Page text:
The Free Press is all exercised about the Google / Verizon proposal, which will, in its own paranoid estimation, amount to a “massive corporate takeover of the Internet.”
(I can hear the black, corporate helicopters now, swooping down over the, er, entire Internet, absconding with the whole kit and caboodle. Down to the last router. Swoosh, stolen, gone.)
Their expression of corporate animus borrows freely from people like Eben Moglen and his dotCommunist Manifesto:
“We, the creators of the free information society, mean to wrest from the bourgeoisie, by degrees, the shared patrimony of humankind. We intend the resumption of the cultural inheritance stolen from us under the guise of ‘intellectual property,’ as well as the medium of electromagnetic transportation…In overthrowing the system of private property in ideas, we bring into existence a truly just society, in which the free development of each is the condition for the free development of all.”
The Free Press’ Google is evil campaign essentially informs the group’s troops that Google and Verizon have no legitimate rights in working to manage their network assets. As the action alert exclaims: “It’s not up to Google and Verizon to make public policy. Tell Chairman Genachowski to denounce this deal and save the Internet.”
Lurking beneath this preposterous statement is the group’s consternation with de facto, organic growth. They can’t stand it. The fact that millions of individual, free choices – fostered by essentially unregulated development – have occurred drives them nuts. It makes their efforts moot, hobbling their (or their approved proxy’s) ability to centrally control what’s truly just.
If the group had its way, only the FCC (as presently composed) would have the right to control the Internet, to save it from corporate America.
Ironically, though the Free Press would have one believe that government mandates should drive the Internet’s growth, thus far the FCC’s regulations have never been a big part of how the Internet self-governs.
As Clay Claiborne notes in the Daily Kos “the Internet is a social organization that is unique in human history.” Claiborne points out that numerous NGOs – such as World Wide Web Consortium, ICANN, InterNIC, The Internet Society, Internet Architecture Board, and the People for Internet Responsibility, among many others – “play important roles in making the Internet work and so far have done a very good job of keeping it free and innovative.” Claiborne stresses further that “Net neutrality is the standard and the Internet has been relatively free by the design of these [organizations].”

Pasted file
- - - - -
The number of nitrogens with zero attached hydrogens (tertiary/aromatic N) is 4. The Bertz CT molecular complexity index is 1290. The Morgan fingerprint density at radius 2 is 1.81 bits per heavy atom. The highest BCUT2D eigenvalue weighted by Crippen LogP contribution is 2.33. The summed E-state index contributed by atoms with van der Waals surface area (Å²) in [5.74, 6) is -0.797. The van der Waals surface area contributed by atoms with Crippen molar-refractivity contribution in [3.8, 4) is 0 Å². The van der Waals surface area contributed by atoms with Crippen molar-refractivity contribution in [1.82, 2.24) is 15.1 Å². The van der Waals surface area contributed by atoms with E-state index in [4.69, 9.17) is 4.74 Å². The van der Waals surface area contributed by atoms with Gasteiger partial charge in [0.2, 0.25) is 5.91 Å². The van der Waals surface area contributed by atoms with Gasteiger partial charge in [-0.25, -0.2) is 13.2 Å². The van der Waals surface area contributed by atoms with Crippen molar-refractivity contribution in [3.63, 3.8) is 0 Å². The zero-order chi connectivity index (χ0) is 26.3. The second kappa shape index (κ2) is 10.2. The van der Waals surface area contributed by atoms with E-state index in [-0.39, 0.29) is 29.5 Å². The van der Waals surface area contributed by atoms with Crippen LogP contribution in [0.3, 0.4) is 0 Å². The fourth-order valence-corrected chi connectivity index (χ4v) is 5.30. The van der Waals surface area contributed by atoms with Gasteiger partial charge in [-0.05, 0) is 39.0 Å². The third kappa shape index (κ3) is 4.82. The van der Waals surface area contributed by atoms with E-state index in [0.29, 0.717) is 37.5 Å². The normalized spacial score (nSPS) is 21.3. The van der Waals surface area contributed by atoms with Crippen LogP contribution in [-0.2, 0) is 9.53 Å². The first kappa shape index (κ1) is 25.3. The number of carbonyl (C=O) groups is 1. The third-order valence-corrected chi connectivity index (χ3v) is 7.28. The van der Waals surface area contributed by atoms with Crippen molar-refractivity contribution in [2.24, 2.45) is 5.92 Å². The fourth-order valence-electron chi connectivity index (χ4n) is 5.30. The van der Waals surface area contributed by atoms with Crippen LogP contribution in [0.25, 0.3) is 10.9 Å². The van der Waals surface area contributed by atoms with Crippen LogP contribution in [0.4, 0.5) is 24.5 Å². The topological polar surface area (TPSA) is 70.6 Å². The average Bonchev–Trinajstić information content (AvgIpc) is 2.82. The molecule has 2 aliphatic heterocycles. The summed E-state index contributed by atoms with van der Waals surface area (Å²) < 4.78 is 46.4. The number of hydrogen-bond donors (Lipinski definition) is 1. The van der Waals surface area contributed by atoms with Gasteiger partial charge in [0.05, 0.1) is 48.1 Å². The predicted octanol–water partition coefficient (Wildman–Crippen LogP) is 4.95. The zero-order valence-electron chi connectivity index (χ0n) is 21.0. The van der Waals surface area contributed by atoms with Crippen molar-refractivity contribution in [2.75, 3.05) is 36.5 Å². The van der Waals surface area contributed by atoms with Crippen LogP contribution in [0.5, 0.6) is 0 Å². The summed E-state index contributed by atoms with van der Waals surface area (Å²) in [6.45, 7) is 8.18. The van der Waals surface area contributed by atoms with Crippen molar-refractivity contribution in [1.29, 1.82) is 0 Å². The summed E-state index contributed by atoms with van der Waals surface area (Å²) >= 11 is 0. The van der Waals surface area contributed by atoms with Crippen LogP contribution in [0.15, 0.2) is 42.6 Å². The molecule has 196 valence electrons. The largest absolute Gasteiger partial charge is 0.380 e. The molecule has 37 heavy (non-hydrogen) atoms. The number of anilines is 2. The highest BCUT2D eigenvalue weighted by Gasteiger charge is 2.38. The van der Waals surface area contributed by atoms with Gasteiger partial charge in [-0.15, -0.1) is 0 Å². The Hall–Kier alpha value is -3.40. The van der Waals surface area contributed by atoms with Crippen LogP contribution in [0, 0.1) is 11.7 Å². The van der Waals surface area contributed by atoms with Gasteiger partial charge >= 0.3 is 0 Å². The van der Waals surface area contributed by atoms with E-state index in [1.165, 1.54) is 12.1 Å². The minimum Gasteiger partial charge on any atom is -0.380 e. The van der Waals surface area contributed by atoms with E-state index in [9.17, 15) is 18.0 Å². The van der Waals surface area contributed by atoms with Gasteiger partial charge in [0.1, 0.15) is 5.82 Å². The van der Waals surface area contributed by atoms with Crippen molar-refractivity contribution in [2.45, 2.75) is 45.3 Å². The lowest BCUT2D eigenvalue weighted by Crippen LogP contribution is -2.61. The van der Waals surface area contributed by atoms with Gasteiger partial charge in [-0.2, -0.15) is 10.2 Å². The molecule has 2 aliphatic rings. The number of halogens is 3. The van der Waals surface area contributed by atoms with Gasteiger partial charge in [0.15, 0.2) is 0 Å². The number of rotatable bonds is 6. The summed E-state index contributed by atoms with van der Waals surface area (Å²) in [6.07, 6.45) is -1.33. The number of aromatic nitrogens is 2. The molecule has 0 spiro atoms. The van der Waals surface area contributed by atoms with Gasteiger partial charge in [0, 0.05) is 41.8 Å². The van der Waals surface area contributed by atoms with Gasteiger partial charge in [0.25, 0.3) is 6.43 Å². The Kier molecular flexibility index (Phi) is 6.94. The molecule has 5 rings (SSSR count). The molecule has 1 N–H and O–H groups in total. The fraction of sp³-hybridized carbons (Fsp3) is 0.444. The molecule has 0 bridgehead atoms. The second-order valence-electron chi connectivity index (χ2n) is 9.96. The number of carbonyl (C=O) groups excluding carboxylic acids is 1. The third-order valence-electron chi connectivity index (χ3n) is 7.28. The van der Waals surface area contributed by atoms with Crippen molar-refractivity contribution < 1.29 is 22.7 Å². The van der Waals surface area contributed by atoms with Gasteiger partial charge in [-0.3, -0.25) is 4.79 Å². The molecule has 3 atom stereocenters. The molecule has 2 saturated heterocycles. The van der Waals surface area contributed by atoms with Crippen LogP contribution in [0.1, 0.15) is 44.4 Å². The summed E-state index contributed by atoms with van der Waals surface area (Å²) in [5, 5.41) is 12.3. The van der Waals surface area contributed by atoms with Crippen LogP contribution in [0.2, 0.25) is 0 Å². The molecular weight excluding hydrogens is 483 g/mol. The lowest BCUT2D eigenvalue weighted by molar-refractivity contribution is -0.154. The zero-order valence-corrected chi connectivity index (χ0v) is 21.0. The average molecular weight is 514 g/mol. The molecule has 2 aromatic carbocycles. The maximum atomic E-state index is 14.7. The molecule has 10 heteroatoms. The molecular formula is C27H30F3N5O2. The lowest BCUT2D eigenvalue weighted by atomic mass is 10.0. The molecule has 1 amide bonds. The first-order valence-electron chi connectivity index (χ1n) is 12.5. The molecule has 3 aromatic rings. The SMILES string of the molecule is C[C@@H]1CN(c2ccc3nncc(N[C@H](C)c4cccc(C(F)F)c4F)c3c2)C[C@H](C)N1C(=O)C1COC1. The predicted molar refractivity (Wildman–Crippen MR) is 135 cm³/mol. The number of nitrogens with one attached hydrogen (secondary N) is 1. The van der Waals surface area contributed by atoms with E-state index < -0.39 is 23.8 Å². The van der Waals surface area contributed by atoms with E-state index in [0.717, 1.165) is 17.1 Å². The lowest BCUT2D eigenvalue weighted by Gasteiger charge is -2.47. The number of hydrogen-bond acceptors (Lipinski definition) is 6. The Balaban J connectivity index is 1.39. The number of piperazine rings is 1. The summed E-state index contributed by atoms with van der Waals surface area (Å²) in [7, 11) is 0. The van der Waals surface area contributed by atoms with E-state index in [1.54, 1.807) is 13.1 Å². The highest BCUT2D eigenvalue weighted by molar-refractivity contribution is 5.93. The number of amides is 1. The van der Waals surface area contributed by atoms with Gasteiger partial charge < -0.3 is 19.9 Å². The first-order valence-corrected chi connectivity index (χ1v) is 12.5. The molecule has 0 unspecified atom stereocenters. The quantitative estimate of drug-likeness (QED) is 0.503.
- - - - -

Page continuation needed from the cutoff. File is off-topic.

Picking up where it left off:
Of course, this reality runs headlong into Free Press’ distorting spin. And this disturbs them. Why? Well, one might be inclined to ask: “Hey, if the Internet works mainly through the lack of government control, through essentially private agreements, then why do we need the FCC to intervene to make it truly just?
The answer is we don’t.
Whatever one may think of the Google and Verizon proposal, the underlying habit of key players in the Internet ecosystem to cooperate is the rule, not the exception. Thank goodness for that.
But the Free Press is a misanthropic lot. They cannot stomach such a lack of control.
It is not enough that the “Stimulus” passed with $7 billion for Net Neutrality-favorable projects; that they gamed the Berkman Report, which framed the FCC’s Net Neutrality NPRM; that the FCC issued its National Broadband Plan, which further laid the groundwork for today’s “Third Way” push; that after the crushing blow of the Comcast ruling the FCC stood behind its Net Neutrality plan by issuing an even more dubious and circuitous “Third Way” / broadband reclassification proposal; that they prevailed on the Commission to nail the wireless and broadband wireline industries with its “poor” Wireless Competition and 706 reports; that they, or their proxies, stood behind the FCC’s “closed doors” for it’s so-criticized (by them) “closed door” “Third Way” negotiations for nearly a third of those “closed door” meetings; and that after millions of dollars of lobbying, PACs, grassroots organizing, web campaigns, advertising and PR they have nearly unfettered access to the leadership in Congress, the agencies, the White House and the media.
Man, it’s tough being the downtrodden Free Press.
All of this is not enough for them. They want the brass ring. To squelch dissent and move straight to an innovation-killing, Net Neutrality rule, even when the Congress (whom they initially courted but now disregard because it’s inconvenient), average Americans and the Constitution demand otherwise. All to “bring into existence a truly just society.”
The Internet cannot be corralled. Free Press – get used to this organic, de facto regulation. It far exceeds what your group or other chosen elites could do to bring about a truly just society.